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Michael Tharrington
Michael Tharrington

Posted on • Updated on

the other 10% of my job is...

Last Friday, @david_j_eddy dropped a fun discussion topic here on DEV:

Lots of folks piled on the comments, shortening their jobs to just the essentials. In case you missed it, here are a handful of descriptions that I found particularly on point...

For those that code with an eye on requirements.

Looking at the requirements of a project, then looking at the code, then... (╯°□°)╯︵ ┻━┻

In all seriousness though its taking requirements and implementing them. Sometimes its in very old bad code, some ok code, and sometimes some really good code. The hard part is understanding the big picture when there are thousands of tables, separate systems that need to talk to each other and with almost none of it documented.

For those that refactor old code.

Honestly 90 % of my job is refactoring legacy code to the point in which it is usable & wondering if my client will pay me for it.

... in other words:

"fixing the prev. persons leftovers"

Haha! Well, at least there's work to be done! 😅

For those that manage and code.

Knowing and telling everyone what everyone else is doing.

Okay, I do a lot of translating between coder-speak and human too, and help everyone with everything, both coding-related and other stuff. Keeps everyone happy if they only have to concentrate on their own job. And happy means efficient.

Making things work, be it code, managing people, new hires, hardware issues and so on. There's no dull day from that point of view, there's always a 'fire' to extinguish somewhere.

For those that avoid meetings.

Avoiding meetings.

For those that fiddle.


I’m always fiddling with something. Code, design, copy, whatever. I’m a fiddler.

For the many sad folks that double as their org's IT Department.

"How do I print?"

uuuhhhggggg, not again!?

I get called about the copier pretty frequently too, though mostly by the same person -- and usually when convenience is low.

I know that feel bro 👊

Sorry peeps! 😔

For those lucky enough to write mostly just code.

Luckily: Writing

Mostly code.

Well, looks like there's quite a bit of overlap in our jobs... just know, you're not alone.

So, I pose a new slant on this same question: What's the other 10% of your job? What are some of the oddball things you do throughout the day? And how does that 10% stack up against the 90% part... more fun, less fun? Well, hopefully it's more fun than helping somebody print something! 😄

p.s. @vaidehijoshi is the bomb. (this is a test)

Discussion (13)

sarthology profile image
Sarthak Sharma

I'm part-time DJ for my office folks 😎


iankurbiswas profile image
Ankur Biswas

In the meantime:- office folk 😼

michaeltharrington profile image
Michael Tharrington Author

Haha, I feel that.

Now that I'm WFH, I'm full-time DJ for my cats at home. 😸

jackharner profile image
Jack Harner 🚀

Being the owner's go-to "Computer Guy", because the other "tech-inclined" person in the office is on the other side of the warehouse from him.

Latest request was "The printer's printing two sided" so I went in and unchecked "Print 2 Sided" in the print dialog.


jsn1nj4 profile image
JSn1nj4‍‍👨‍💻 • Edited on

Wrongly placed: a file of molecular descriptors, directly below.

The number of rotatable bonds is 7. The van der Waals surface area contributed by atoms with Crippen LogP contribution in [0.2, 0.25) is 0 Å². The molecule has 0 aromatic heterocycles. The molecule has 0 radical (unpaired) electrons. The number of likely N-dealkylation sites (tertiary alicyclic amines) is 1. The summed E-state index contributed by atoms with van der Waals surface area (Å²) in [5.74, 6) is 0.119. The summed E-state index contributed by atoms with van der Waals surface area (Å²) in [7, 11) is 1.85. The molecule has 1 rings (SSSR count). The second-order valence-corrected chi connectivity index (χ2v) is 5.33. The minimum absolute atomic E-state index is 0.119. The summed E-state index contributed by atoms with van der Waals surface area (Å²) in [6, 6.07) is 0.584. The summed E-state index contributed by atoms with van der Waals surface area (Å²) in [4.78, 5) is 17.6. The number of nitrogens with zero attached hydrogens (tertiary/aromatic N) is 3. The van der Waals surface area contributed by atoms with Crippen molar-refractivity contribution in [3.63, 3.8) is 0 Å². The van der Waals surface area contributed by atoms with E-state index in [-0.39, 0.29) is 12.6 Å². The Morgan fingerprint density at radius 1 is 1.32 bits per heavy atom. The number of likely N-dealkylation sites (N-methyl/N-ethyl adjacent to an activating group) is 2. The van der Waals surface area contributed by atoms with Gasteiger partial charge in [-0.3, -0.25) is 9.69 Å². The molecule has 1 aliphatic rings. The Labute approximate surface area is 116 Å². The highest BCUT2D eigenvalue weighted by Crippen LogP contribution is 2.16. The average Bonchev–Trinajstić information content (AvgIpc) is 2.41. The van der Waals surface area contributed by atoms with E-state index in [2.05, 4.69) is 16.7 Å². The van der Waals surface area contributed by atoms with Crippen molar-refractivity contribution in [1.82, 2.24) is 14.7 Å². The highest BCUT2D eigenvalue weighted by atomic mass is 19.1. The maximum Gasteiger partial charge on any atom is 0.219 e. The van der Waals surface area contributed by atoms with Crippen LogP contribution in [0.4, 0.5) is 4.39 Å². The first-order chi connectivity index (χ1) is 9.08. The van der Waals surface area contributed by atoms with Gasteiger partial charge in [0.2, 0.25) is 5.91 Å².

Lol funny that my comment was highlighted. Thankfully, dealing with that copier is probably less than 10% of my day now (finally).

Honestly though, I was ecstatic when we got it. I hate network printers, but this one was both easy to set up and use, and it prints so much faster than anything else we've had in the office. Even I actually liked printing with it.

Now the frequently-printing coworkers just need to learn to open the printer status view and clear their own paper jams.

michaeltharrington profile image
Michael Tharrington Author

Haha phew! Well that's a relief. 😅

I just inherited an old printer from a relative for my house (WFH now) and I'm so not looking forward to replacing ink. But, for the time being, it's full up and printing wonders... just please don't break on me. 🤞🤞

jsn1nj4 profile image
JSn1nj4‍‍👨‍💻 • Edited on

I say this coming from having to help with the various desk printers around the office -- ink, slow response times, lost connections (on the computer's end, not the printer's) etc.

ben profile image
Ben Halpern • Edited on

I said fiddling for the 90%...

Which takes up a lot of my time.

The other part of my time, and perhaps much more than 10% is reading. Not the code itself, but ideas. Reading articles, comments, etc.

I actually feel like the immersion learning that is being part of the global dev community (and DEV Community, big dev 😄) is really pretty core to my day-to-day.

buphmin profile image

In short, trying to make things better. Whether it is code, learning, or a new process flow. For instance one of the big things earlier this year was integrating Symfony into our stack. We really needed some structure to our code base and Symfony was the perfect choice for our use case.

michaeltharrington profile image
Michael Tharrington Author

Wow yeah, definitely important to save time for reflecting on things & looking for improvements. Just making it through the day isn't enough... taking the time to review your tools and processes is super important for improving efficiency and thinking about product direction/big picture. 😃

ondrejs profile image
Ondrej • Edited on

The other 10% is the useful part, i.e. real development :)

josegonz321 profile image
Jose Gonzalez

The other 10% of my job is writing code.

The other is a mix of office politics, dealing with people, meetings, reading code, and googling.

Sloan, the sloth mascot
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